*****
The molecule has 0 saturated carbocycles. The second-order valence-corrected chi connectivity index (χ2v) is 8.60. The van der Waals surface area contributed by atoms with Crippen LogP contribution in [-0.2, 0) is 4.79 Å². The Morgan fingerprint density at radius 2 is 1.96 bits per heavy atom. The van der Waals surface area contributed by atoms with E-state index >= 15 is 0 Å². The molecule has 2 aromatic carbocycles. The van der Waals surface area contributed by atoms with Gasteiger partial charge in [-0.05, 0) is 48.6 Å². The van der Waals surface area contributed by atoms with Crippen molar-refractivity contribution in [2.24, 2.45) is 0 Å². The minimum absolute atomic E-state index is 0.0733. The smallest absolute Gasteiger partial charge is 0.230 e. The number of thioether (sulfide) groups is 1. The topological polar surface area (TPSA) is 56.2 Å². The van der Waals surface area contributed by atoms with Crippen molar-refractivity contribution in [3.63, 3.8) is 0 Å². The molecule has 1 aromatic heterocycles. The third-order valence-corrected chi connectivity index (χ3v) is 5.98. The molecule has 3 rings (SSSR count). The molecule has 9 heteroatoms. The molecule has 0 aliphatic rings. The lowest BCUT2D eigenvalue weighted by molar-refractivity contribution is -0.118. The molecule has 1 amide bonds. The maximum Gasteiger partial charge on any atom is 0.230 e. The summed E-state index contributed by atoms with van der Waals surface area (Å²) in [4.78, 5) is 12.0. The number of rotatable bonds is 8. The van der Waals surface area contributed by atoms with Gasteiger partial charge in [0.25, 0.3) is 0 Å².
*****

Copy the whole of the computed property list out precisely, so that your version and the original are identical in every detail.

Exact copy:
The molecule has 0 saturated carbocycles. The second-order valence-corrected chi connectivity index (χ2v) is 8.60. The van der Waals surface area contributed by atoms with Crippen LogP contribution in [-0.2, 0) is 4.79 Å². The Morgan fingerprint density at radius 2 is 1.96 bits per heavy atom. The van der Waals surface area contributed by atoms with E-state index >= 15 is 0 Å². The molecule has 2 aromatic carbocycles. The van der Waals surface area contributed by atoms with Gasteiger partial charge in [-0.05, 0) is 48.6 Å². The van der Waals surface area contributed by atoms with Crippen molar-refractivity contribution in [2.24, 2.45) is 0 Å². The minimum absolute atomic E-state index is 0.0733. The smallest absolute Gasteiger partial charge is 0.230 e. The number of thioether (sulfide) groups is 1. The topological polar surface area (TPSA) is 56.2 Å². The van der Waals surface area contributed by atoms with Crippen molar-refractivity contribution in [3.63, 3.8) is 0 Å². The molecule has 1 aromatic heterocycles. The third-order valence-corrected chi connectivity index (χ3v) is 5.98. The molecule has 3 rings (SSSR count). The molecule has 9 heteroatoms. The molecule has 0 aliphatic rings. The lowest BCUT2D eigenvalue weighted by molar-refractivity contribution is -0.118. The molecule has 1 amide bonds. The maximum Gasteiger partial charge on any atom is 0.230 e. The summed E-state index contributed by atoms with van der Waals surface area (Å²) in [4.78, 5) is 12.0. The number of rotatable bonds is 8. The van der Waals surface area contributed by atoms with Gasteiger partial charge in [0.25, 0.3) is 0 Å².